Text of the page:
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World Bank Project Reduces Soil Erosion
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A World Bank-funded project to prevent soil depletion from China's Loess Plateau has produced encouraging results so far, according to the project's administrators.

As a result of the effort, the surface soil washed away by torrential rains has been reduced by 60 million tons annually, authorities said.

The first and second phases of the 10-year project, initiated in 1994 and 1999, covered 35,568 square kilometers in Shaanxi, Shanxi and Gansu provinces and the Inner Mongolia Autonomous Region - areas that have suffered from serious soil erosion.

The World Bank provided a US$300 million loan for the initial work, which cost 4.2 billion yuan (US$507 million) in total.

The first phase of the program raised the forest coverage rate from 18 percent to 41 percent, the per capita income of farmers from 306 yuan to 1,263 yuan and the per capita grain output from 378 kilograms to 532 kilograms.

The Loess Plateau, named after the yellowish soil that covers the area, is the biggest such region in the world. Bounded by the Qinling Mountains and the Weihe Plain in the south, the Great Wall in the north, the Taihang Mountains in the east and the Taohe River and Wuxiao Mountains in the west, it covers all of Shanxi Province, the northern part of Shaanxi Province, most of the Ningxia Hui Autonomous Region, central and eastern areas of Gansu Province and western section of Henan Province.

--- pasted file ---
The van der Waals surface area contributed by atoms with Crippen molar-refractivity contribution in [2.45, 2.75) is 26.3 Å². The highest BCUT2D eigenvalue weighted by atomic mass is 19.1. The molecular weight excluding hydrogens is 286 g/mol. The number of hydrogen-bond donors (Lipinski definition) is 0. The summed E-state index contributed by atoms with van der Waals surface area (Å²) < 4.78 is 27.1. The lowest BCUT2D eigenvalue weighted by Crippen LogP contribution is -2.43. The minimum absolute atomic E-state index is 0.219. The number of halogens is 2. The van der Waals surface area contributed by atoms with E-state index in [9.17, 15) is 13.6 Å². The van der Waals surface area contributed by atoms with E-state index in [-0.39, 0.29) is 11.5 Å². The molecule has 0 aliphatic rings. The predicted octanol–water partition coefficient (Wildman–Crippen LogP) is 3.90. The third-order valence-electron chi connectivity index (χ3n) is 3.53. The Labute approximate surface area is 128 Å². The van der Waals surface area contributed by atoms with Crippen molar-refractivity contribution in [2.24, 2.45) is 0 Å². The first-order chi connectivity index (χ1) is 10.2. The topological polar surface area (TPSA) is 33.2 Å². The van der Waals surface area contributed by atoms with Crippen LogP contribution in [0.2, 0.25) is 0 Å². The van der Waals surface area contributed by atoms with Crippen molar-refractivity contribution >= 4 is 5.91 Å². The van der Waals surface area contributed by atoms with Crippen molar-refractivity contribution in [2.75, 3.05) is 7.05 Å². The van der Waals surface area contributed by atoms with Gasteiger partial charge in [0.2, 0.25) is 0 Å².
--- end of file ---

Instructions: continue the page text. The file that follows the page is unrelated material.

Comprising 400,000 square kilometers and rising 800 to 2,000 meters above sea level, it is China's third-biggest plateau. Except for a few highlands and large river valleys, it is covered with a layer of loess 100 to 200 meters deep.

According to historical records, most of the plateau was covered with dense forests, lush grasslands and fertile soil. But predatory reclamation, indiscriminate felling of trees and overuse of grasslands as well as destruction by frequent wars stripped the area of nearly all its forests. Each year, more than a billion tons of mud and silt are swept from the plateau into the Yellow River, the cradle of the Chinese civilization.

(Xinhua News Agency April 12, 2005)

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